The Glock “Gadget”
Yes, this is a device that can be added to a striker-fired Glock pistol to make it safer, but it’s...
Yes, this is a device that can be added to a striker-fired Glock pistol to make it safer, but it’s not a safety.
The Glock Striker Control Device (SCD) from the Tau Development Group—commonly called The Gadget—replaces the back plate on a Glock slide (where the hammer would be on a hammer-fired pistol) that makes the gun safer during the operation where an accidental discharge is most likely to occur: when it’s being holstered.
Let’s be clear, the Gadget isn’t an actual safety. First, it’s a visual indicator. When any rearward pressure is applied to the pistol’s trigger, you can see the gadget begin to rise from it’s normal flat position.
When a striker fired pistol with no manual safety is holstered, and something manages to put pressure on the trigger, there’s nothing stopping it from firing. How could this happen? With popular carry styles like IWB and appendix-position carr, a piece of clothing or the edge of a belt could conceivably get stuck in a holster unseen to the shooter. Even at the range, a piece of brass could land in the holster. It’s not common, but it happens.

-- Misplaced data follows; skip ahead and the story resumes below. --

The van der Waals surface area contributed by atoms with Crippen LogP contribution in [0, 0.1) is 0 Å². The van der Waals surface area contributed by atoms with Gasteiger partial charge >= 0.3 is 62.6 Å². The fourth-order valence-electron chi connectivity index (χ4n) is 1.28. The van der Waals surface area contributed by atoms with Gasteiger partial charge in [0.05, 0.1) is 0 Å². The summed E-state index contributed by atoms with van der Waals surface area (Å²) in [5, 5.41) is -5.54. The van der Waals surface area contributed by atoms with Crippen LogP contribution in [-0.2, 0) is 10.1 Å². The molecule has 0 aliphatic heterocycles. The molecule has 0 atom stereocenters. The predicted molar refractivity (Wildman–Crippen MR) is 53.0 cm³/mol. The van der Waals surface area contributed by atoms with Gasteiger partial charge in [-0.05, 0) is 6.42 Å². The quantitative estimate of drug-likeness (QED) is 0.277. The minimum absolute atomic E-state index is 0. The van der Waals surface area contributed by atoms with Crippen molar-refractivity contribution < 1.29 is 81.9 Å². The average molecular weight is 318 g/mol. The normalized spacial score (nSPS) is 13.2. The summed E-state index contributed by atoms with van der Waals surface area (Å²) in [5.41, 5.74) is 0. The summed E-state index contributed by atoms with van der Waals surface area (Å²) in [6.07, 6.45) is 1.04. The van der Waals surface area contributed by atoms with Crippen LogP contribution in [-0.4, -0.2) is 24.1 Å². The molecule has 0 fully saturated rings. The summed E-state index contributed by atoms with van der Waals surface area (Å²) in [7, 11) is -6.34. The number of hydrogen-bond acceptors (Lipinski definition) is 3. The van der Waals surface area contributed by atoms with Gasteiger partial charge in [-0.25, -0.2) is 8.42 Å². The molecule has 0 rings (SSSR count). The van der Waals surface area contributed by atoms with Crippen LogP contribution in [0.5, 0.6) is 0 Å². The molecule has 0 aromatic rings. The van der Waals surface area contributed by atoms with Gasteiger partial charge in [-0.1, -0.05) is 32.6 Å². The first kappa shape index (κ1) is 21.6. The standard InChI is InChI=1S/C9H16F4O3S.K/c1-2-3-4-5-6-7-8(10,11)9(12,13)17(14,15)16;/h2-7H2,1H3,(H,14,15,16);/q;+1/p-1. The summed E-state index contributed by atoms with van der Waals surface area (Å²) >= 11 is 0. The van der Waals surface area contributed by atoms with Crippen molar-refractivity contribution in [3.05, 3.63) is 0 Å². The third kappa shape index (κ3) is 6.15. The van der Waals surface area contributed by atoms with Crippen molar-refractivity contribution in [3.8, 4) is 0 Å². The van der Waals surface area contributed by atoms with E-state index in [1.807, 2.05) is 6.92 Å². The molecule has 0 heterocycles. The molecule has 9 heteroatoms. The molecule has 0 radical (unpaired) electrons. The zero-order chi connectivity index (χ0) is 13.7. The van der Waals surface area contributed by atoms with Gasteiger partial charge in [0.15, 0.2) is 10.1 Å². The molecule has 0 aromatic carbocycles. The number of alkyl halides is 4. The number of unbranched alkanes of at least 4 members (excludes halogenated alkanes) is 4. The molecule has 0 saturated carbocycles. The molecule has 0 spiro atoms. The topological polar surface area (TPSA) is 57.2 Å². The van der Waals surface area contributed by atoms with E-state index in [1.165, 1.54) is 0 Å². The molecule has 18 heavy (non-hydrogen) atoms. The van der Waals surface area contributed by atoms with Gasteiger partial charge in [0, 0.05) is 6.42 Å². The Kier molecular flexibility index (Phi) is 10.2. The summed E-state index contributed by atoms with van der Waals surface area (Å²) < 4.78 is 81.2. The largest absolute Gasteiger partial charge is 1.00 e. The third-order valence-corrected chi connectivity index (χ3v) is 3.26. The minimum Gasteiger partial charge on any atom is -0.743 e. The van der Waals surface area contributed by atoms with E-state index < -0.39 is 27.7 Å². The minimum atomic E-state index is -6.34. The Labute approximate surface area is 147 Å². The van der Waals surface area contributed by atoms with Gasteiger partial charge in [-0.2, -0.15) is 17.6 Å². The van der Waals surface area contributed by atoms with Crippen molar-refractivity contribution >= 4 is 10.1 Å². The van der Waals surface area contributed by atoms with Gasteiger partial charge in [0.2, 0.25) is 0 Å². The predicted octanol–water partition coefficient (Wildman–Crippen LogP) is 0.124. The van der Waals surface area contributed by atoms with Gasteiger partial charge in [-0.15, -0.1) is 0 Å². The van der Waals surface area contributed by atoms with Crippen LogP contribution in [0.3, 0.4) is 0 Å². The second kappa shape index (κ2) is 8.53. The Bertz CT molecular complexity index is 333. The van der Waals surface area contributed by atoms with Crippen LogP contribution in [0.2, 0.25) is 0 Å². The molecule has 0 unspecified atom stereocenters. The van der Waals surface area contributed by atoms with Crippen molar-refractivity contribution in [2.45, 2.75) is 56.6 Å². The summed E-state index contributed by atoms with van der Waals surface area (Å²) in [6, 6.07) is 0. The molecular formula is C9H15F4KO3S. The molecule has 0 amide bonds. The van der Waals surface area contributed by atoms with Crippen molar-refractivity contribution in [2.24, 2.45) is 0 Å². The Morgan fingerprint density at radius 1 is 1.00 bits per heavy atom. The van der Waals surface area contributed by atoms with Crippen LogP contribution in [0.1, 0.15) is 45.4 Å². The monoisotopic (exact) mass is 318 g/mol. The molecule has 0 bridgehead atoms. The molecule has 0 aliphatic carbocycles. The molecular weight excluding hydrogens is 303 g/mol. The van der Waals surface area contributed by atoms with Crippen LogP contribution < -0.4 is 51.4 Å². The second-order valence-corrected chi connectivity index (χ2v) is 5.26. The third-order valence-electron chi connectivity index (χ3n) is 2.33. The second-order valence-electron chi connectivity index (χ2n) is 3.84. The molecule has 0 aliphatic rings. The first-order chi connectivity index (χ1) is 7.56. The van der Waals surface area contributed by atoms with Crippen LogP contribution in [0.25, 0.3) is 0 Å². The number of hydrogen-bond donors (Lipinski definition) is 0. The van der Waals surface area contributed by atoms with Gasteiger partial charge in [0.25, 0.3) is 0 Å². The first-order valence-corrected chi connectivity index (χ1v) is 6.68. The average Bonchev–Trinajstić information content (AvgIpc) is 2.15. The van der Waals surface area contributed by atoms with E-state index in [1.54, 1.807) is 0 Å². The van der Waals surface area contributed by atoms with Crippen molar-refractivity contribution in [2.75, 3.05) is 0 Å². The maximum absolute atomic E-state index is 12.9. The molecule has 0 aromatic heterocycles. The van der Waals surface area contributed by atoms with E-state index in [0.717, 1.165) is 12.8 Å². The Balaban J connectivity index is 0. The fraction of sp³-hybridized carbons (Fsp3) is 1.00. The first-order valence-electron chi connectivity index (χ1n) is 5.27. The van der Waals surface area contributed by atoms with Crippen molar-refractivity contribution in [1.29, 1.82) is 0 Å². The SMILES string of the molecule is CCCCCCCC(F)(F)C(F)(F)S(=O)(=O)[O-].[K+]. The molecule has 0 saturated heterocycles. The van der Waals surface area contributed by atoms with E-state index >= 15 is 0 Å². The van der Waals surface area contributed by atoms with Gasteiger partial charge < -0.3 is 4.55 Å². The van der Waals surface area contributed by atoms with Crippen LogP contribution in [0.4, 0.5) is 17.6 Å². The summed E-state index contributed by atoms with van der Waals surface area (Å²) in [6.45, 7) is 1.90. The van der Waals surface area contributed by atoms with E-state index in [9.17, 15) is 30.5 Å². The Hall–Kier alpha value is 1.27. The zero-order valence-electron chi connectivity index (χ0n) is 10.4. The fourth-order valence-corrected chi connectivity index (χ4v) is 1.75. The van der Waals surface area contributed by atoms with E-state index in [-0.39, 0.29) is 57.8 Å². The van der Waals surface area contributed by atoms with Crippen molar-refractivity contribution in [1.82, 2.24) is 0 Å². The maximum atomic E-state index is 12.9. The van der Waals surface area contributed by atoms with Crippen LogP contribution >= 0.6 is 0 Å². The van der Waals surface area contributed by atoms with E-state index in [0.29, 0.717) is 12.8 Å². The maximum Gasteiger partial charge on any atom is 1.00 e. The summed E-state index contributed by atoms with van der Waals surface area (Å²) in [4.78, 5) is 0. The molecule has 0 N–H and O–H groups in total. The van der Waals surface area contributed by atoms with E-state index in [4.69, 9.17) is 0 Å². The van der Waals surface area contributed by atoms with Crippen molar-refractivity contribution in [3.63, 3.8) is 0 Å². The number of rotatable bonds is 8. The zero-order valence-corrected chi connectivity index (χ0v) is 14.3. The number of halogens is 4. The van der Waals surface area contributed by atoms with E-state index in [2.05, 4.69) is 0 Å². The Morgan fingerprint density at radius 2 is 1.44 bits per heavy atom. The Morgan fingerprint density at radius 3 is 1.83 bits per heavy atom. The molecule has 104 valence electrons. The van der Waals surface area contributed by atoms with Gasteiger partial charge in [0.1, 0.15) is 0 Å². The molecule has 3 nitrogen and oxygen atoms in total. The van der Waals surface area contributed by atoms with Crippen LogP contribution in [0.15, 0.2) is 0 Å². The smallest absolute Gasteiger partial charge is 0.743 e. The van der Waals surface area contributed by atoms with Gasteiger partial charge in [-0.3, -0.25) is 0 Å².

The Gadget allows shooters to train themselves to keep the device depressed with the thumb while holstering the gun. This allows the user to feel if the Gadget tries to rise, meaning the trigger is being pressed and something isn’t right. Additionally, the thumb pressure on the gadget will prevent the trigger from firing the gun, even if the pistol is pushed farther into the holster before it’s apparent something’s amiss.
It mirrors a training method for holstering double-action, hammer-fired pistols and revolvers, in which the user keeps pressure on the de-cocked hammer, preventing the trigger from accidentally being engaged. The Gadget allows you to essentially do the same thing.
The whole point of having a striker-fired pistol in a Glock-like configuration is to remove most external controls, making for a smoother snag-free draw. Fewer controls also means the gun is simpler, easier, and faster to use under stress. With proper training, this kind of handgun is perfectly safe, but there’s no way to train for holster obstructions, short of tactile or visual inspection of the holster before inserting the gun each time—which is hardly practical.
The Gadget allows Glock users to prevent putting an accidentally discharged round through their holsters, or worse, through themselves, while being completely passive during normal operation, not interfering or adding an extra step in any way.
The SCD fits all Glock models except the G42 and G43, though a variant for those models is forthcoming, according to the company’s website.
You can buy an SCD there for $79. Though it isn’t stated, there does not appear to be any gunsmithing required for installation.